U.S. to Question North Korean Defector
By Linda D. Kozaryn
American Forces Press Service
WASHINGTON, April 25, 1997 U.S. officials will get a chance to question a high-ranking North Korean defector who recently arrived in South Korea, DoD officials here said.
Hwang Jang Yop and his aide Kim Dok Hung sought asylum at the Republic of Korea's consulate in Beijing more than two months ago. They arrived in Seoul April 20 after a stay in the Philippines.
North Korea "is one of the most dangerous flash points in the world," Defense Secretary William S. Cohen said on NBC Meet the Press April 21. Cohen said Republic of Korea officials assured him during his recent trip to Seoul that the United States will have access to the defector "to find out more about what's in the hearts and minds."
U.S. officials consider Hwang, North Korea's leading ideologue -- a zealous advocate of the communist regime -- a very important defector, Pentagon spokesman Ken Bacon said at a Pentagon briefing April 22. "The South Koreans have promised to share their information with us, and they have made it very clear we will have our own independent access to defector Hwang," Bacon said.
DoD officials expect to talk with Hwang in several weeks, he said. The United States is interested in information on nuclear weapons, military readiness, missile production and North Korean leadership, DoD officials said.
Hwang told reporters in Seoul that North Korea is prepared to use its "formidable armed forces" to solve its "economic paralysis." Hwang said the North Korean people have "lost hope" and the nation has been reduced to "a beggar country," according to a New York Times report.
North Korea, one of the world's last bastions of communism, is facing severe food shortages and malnutrition due to problems caused by the tightly-controlled, centralized system, DoD officials said. Severe flooding in the last several years have contributed to widespread famine. Despite economic failure and starvation among its people, North Korea has maintained powerful military forces.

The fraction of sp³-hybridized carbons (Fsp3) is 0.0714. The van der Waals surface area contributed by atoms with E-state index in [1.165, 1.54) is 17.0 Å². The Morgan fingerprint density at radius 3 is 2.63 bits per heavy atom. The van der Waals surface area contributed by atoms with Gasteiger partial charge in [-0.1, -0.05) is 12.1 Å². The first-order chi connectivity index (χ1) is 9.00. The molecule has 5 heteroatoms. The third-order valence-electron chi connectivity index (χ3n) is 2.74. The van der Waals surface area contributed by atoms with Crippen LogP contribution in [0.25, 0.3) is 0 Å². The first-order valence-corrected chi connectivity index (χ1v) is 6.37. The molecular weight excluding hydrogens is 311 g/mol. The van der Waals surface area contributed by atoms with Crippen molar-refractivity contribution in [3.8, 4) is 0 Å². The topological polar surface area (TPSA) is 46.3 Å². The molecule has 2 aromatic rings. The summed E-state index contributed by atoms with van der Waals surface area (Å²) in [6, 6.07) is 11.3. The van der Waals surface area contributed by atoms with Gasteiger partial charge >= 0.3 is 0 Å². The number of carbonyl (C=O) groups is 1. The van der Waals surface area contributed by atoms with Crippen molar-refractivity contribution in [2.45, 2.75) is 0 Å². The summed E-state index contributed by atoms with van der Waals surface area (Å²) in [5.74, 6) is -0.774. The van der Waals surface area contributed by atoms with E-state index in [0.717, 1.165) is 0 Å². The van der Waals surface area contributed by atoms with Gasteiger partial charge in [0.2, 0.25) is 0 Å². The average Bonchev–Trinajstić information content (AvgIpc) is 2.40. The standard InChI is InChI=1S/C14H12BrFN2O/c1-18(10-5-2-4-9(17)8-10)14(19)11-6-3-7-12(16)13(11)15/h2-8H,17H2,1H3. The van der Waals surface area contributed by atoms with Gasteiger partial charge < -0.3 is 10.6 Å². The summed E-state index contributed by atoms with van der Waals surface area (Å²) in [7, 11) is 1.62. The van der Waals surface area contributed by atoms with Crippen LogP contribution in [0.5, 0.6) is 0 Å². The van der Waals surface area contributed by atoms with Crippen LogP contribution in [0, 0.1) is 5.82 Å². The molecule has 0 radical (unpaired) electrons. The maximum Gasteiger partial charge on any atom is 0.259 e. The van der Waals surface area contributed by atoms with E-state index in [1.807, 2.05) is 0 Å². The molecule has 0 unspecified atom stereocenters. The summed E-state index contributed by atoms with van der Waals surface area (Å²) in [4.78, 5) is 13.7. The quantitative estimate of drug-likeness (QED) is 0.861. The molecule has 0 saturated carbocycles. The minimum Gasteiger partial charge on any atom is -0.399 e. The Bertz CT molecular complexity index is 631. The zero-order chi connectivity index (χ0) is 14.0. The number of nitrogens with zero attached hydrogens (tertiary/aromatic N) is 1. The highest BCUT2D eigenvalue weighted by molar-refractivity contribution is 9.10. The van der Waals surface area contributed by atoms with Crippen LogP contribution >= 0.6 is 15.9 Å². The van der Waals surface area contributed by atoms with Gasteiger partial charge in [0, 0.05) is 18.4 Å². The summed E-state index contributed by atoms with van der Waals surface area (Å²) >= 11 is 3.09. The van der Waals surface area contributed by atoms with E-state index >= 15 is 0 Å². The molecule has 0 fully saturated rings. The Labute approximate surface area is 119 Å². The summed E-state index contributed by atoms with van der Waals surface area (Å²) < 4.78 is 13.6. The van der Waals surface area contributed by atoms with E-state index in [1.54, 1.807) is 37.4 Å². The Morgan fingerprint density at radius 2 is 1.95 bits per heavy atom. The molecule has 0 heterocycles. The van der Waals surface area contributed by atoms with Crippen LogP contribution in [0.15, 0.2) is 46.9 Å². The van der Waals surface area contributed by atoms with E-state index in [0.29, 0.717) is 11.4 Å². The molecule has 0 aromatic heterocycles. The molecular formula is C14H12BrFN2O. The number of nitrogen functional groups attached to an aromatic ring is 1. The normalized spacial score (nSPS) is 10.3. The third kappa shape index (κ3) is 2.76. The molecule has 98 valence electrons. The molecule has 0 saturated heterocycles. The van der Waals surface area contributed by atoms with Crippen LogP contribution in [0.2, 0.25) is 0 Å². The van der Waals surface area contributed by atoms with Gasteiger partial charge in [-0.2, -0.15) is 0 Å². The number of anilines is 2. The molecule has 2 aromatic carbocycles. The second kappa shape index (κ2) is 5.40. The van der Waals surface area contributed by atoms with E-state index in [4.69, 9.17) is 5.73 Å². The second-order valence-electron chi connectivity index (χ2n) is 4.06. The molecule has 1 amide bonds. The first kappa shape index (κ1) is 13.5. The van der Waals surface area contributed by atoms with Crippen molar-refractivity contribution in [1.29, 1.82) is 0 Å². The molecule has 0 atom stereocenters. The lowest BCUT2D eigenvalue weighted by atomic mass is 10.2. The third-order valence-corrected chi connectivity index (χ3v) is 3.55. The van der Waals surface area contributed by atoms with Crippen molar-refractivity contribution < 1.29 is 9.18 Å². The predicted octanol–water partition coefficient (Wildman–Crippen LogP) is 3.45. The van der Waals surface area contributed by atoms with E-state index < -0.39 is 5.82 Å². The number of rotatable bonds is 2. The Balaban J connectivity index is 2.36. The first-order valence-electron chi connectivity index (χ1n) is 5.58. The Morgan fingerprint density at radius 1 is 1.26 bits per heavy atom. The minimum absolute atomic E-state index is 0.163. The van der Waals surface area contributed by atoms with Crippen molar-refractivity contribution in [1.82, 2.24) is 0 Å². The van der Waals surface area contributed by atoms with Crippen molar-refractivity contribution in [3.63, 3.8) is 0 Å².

Defense officials consider North Korea's military capability troubling, Bacon said. They have the world's fourth largest army with 1.2 million troops, he said. "Fifty percent of it is arrayed along the demilitarized zone. They have extensive artillery trained on South Korea. They have worked very hard to build dangerous and threatening weapons." Their arsenal includes chemical and biological weapons and long-range missiles, DoD officials said.
DoD takes the North Korean threat seriously and is interested in what intelligence defector Hwang can provide, Bacon said. But, he noted, there is no evidence of increased military preparedness.
"Although this is a very powerful ... military force arrayed against the Republic of Korea and against our own forces, the general level of exercise and training has fallen off somewhat in the last several years from what it had been in the past," Bacon said. "We attribute this in part to the impact of their economic problems."
The United States is committed to maintaining 100,000 troops to provide security and stability in the Asia-Pacific region. About 37,000 troops are forward-deployed in the Republic of Korea and another 47,000 are stationed in Japan to counter the threat from the north.
Defense leaders beefed up these forces in 1994 in response to North Korea's developing nuclear program, Bacon said. At the time, U.S. officials believed North Korea had generated enough plutonium to make at least one nuclear weapon, he said.
"We persuaded them to stop through negotiations, which led to the Framework Agreement," Bacon said. "It is generally believed that the North Korean nuclear program is frozen. Although there can be no absolute assurance that it does not already possess a small number of nuclear weapons."
The U.S. goal has been and continues to be to convince North Korea that it is futile to look for military solutions to their problems, Bacon said. "We believe we have a very powerful defensive force that could respond extremely quickly with devastating power to any attack made against us or the Republic of Korea," he said.